Responsible Mica Initiative Publishes Landmark Reports Defining Fair Mica Worker Incomes and Wages in India and Concluding Negligible Impact on Costs to Consumers

Whilst barriers for effective implementation are still high, paying living incomes and wages to mica workers is expected to highly contribute to child labor reduction and mining communities empowerment

A root cause of poverty and child labor in India has been the low prices paid to villagers for the mica they pick.

Main reasons for the current price structure include

  • Pending formalization which impedes that the households profit from price increases (RMI prioritized alignment with the local government on formalization),
  • Intransparency in the supply chain.

To supplement meagre incomes and because village childcare and schooling has been virtually non-existent, parents had little choice but to bring their children with them to collect mica. If parents start earning enough on their own to support their families, they will not need to put their children to work.

Paying living incomes to mica workers at mines and processing units is possible

The Responsible Mica Initiative has led two studies over the last year, with the support of two expert agencies, BASIC and the Fair Wage Network (FWN):

  • FWN determined the amount of a living income or wage for mica workers in states of Jharkhand and Bihar, India, and the mica market price increase that would be required to support fair compensation
  • Building on the first study, BASIC assessed the economic impact of higher raw material prices on costs along the downstream supply chain all the way to end-market consumers,

The findings of these two studies (available here on RMI website) demonstrate that whilst the barriers on paying fair incomes or wages for mica workers in India are still high, the cost impact on finished goods using mica will be minimal.

Reaching living incomes for mica miners would imply a multiplication by five of mica price paid at mine level

A living income for a typical mica picker family of two adults and three children in rural Bihar and Jharkhand was estimated at 15,000 INR/month.

A living wage for a similar mica family member worker in a processing unit in an urban area of Jharkhand would need to be 17,000 INR/month.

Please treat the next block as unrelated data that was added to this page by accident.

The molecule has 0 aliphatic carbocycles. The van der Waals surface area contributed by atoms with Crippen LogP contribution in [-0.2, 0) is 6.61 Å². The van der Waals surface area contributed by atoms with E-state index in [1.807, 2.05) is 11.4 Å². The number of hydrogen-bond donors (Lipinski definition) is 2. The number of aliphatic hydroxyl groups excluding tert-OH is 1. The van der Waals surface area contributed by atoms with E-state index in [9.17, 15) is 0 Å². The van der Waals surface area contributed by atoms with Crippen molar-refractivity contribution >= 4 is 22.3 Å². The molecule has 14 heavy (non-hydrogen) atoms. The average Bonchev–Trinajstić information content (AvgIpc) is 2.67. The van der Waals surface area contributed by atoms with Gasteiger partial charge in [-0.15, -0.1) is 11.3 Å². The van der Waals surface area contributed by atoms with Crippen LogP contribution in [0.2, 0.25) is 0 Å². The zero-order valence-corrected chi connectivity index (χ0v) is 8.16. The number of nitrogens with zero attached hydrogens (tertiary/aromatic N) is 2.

To achieve the target rural and urban living income and wage, the average price paid to mica pickers would need to be increased five-fold, raising the average price of mica to 41 INR per kilogram from 9 INR per kilogram using 2022 data.

Paying a fair but higher price for mica is possible thanks to the commitment to all actors in the mica value chain

Paying a fair but higher price for mica and including the costs of market formalization and implementation of responsible workplace practices, would almost always have an impact of less than a 0.1% increase in the cost of common end-products that use mica such as cosmetics, paints, and automotive coatings and parts, including batteries for traditional and electric vehicles, among others.


The Jharkhand government would also benefit of a significant increase of mica price associated to mica mines formalization

If mica pickers organize into cooperatives and the JSMDC (Jharkhand State Mineral Development Corporation) purchases and then auctions that mica at a living income or wage equivalent, total proceeds to the state from taxes on the scrap (dhibra) mica sector are estimated at more than US$13 million (€ 12.2 million) per year.

RMI’s goal is by 2030 to work with mica supply chain members to ensure that mica pickers and workers in processing units earn a living income or wage

The ability to achieve effective payment of living incomes and wages depends on enhanced and new initiatives under RMI program pillars which will contribute to removing remaining complex barriers for change. These start with the length and related complexity of the supply chain and include the lack of a robust legal framework in sourcing country, the lack of supply chain transparency, or the ability to implement formal and verifiable payment mechanisms. These and other hurdles can be overcome with a matrix of strategies, on which RMI has started to work and which include strengthening supply chain traceability, expanding workplace standards, formalizing the sector under worker cooperatives, …

To know more…

The Executive Summary and Consolidated Overview can be found here.

To go further into details, the full report can be found here.

The related Press Release can be found here.